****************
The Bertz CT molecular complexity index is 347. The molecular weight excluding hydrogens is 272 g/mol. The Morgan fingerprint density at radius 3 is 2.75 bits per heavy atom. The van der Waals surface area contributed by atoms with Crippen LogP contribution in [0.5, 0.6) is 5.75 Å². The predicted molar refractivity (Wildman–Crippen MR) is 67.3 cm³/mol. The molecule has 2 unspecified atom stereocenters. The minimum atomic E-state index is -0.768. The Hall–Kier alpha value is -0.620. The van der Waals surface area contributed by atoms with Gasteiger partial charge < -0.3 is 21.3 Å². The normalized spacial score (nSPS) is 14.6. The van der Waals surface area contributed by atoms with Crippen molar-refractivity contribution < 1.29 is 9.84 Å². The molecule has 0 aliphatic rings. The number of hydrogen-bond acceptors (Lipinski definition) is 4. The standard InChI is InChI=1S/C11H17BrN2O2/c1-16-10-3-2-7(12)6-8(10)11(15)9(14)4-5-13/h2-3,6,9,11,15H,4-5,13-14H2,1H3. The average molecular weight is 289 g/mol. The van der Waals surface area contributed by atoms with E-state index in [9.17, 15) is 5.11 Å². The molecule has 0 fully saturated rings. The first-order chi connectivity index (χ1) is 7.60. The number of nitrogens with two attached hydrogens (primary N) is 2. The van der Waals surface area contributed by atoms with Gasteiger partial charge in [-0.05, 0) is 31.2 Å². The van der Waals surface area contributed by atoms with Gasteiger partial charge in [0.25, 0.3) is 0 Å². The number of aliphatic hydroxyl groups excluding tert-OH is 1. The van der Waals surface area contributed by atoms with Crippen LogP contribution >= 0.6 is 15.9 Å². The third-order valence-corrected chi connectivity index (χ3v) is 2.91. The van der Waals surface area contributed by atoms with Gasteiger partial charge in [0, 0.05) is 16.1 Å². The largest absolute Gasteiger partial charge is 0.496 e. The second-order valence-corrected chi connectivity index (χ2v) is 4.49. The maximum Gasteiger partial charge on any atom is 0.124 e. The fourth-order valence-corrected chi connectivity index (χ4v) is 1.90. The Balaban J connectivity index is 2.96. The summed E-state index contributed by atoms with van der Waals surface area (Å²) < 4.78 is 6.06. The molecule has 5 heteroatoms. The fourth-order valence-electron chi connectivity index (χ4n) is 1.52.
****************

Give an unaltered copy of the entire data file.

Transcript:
The Bertz CT molecular complexity index is 347. The molecular weight excluding hydrogens is 272 g/mol. The Morgan fingerprint density at radius 3 is 2.75 bits per heavy atom. The van der Waals surface area contributed by atoms with Crippen LogP contribution in [0.5, 0.6) is 5.75 Å². The predicted molar refractivity (Wildman–Crippen MR) is 67.3 cm³/mol. The molecule has 2 unspecified atom stereocenters. The minimum atomic E-state index is -0.768. The Hall–Kier alpha value is -0.620. The van der Waals surface area contributed by atoms with Gasteiger partial charge < -0.3 is 21.3 Å². The normalized spacial score (nSPS) is 14.6. The van der Waals surface area contributed by atoms with Crippen molar-refractivity contribution < 1.29 is 9.84 Å². The molecule has 0 aliphatic rings. The number of hydrogen-bond acceptors (Lipinski definition) is 4. The standard InChI is InChI=1S/C11H17BrN2O2/c1-16-10-3-2-7(12)6-8(10)11(15)9(14)4-5-13/h2-3,6,9,11,15H,4-5,13-14H2,1H3. The average molecular weight is 289 g/mol. The van der Waals surface area contributed by atoms with E-state index in [9.17, 15) is 5.11 Å². The molecule has 0 fully saturated rings. The first-order chi connectivity index (χ1) is 7.60. The number of nitrogens with two attached hydrogens (primary N) is 2. The van der Waals surface area contributed by atoms with Gasteiger partial charge in [-0.05, 0) is 31.2 Å². The van der Waals surface area contributed by atoms with Gasteiger partial charge in [0.25, 0.3) is 0 Å². The number of aliphatic hydroxyl groups excluding tert-OH is 1. The van der Waals surface area contributed by atoms with Crippen LogP contribution >= 0.6 is 15.9 Å². The third-order valence-corrected chi connectivity index (χ3v) is 2.91. The van der Waals surface area contributed by atoms with Gasteiger partial charge in [0, 0.05) is 16.1 Å². The largest absolute Gasteiger partial charge is 0.496 e. The second-order valence-corrected chi connectivity index (χ2v) is 4.49. The maximum Gasteiger partial charge on any atom is 0.124 e. The fourth-order valence-corrected chi connectivity index (χ4v) is 1.90. The Balaban J connectivity index is 2.96. The summed E-state index contributed by atoms with van der Waals surface area (Å²) < 4.78 is 6.06. The molecule has 5 heteroatoms. The fourth-order valence-electron chi connectivity index (χ4n) is 1.52.